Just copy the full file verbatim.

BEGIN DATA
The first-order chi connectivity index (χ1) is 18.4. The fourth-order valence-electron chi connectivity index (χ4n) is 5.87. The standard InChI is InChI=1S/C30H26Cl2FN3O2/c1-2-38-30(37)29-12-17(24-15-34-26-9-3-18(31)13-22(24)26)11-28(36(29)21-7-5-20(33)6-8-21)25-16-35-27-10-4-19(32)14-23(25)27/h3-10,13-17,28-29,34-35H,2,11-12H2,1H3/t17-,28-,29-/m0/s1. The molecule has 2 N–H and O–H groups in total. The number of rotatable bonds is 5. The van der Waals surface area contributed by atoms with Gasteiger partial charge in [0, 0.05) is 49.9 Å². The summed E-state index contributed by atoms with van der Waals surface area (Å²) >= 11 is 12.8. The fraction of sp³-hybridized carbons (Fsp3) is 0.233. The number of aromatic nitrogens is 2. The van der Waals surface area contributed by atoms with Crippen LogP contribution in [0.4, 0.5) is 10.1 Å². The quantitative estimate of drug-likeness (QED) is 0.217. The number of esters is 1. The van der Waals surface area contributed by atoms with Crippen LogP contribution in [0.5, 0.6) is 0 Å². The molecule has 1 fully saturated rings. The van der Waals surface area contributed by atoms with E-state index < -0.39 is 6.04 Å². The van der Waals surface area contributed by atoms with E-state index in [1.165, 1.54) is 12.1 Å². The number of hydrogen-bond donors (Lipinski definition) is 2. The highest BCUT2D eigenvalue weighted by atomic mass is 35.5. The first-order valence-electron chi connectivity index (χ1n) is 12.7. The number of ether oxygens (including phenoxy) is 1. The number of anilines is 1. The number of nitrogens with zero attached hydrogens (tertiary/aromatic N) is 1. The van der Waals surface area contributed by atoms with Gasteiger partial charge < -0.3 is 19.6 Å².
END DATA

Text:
The first-order chi connectivity index (χ1) is 18.4. The fourth-order valence-electron chi connectivity index (χ4n) is 5.87. The standard InChI is InChI=1S/C30H26Cl2FN3O2/c1-2-38-30(37)29-12-17(24-15-34-26-9-3-18(31)13-22(24)26)11-28(36(29)21-7-5-20(33)6-8-21)25-16-35-27-10-4-19(32)14-23(25)27/h3-10,13-17,28-29,34-35H,2,11-12H2,1H3/t17-,28-,29-/m0/s1. The molecule has 2 N–H and O–H groups in total. The number of rotatable bonds is 5. The van der Waals surface area contributed by atoms with Gasteiger partial charge in [0, 0.05) is 49.9 Å². The summed E-state index contributed by atoms with van der Waals surface area (Å²) >= 11 is 12.8. The fraction of sp³-hybridized carbons (Fsp3) is 0.233. The number of aromatic nitrogens is 2. The van der Waals surface area contributed by atoms with Crippen LogP contribution in [0.4, 0.5) is 10.1 Å². The quantitative estimate of drug-likeness (QED) is 0.217. The number of esters is 1. The van der Waals surface area contributed by atoms with Crippen LogP contribution in [0.5, 0.6) is 0 Å². The molecule has 1 fully saturated rings. The van der Waals surface area contributed by atoms with E-state index < -0.39 is 6.04 Å². The van der Waals surface area contributed by atoms with E-state index in [1.165, 1.54) is 12.1 Å². The number of hydrogen-bond donors (Lipinski definition) is 2. The highest BCUT2D eigenvalue weighted by atomic mass is 35.5. The first-order valence-electron chi connectivity index (χ1n) is 12.7. The number of ether oxygens (including phenoxy) is 1. The number of anilines is 1. The number of nitrogens with zero attached hydrogens (tertiary/aromatic N) is 1. The van der Waals surface area contributed by atoms with Gasteiger partial charge < -0.3 is 19.6 Å².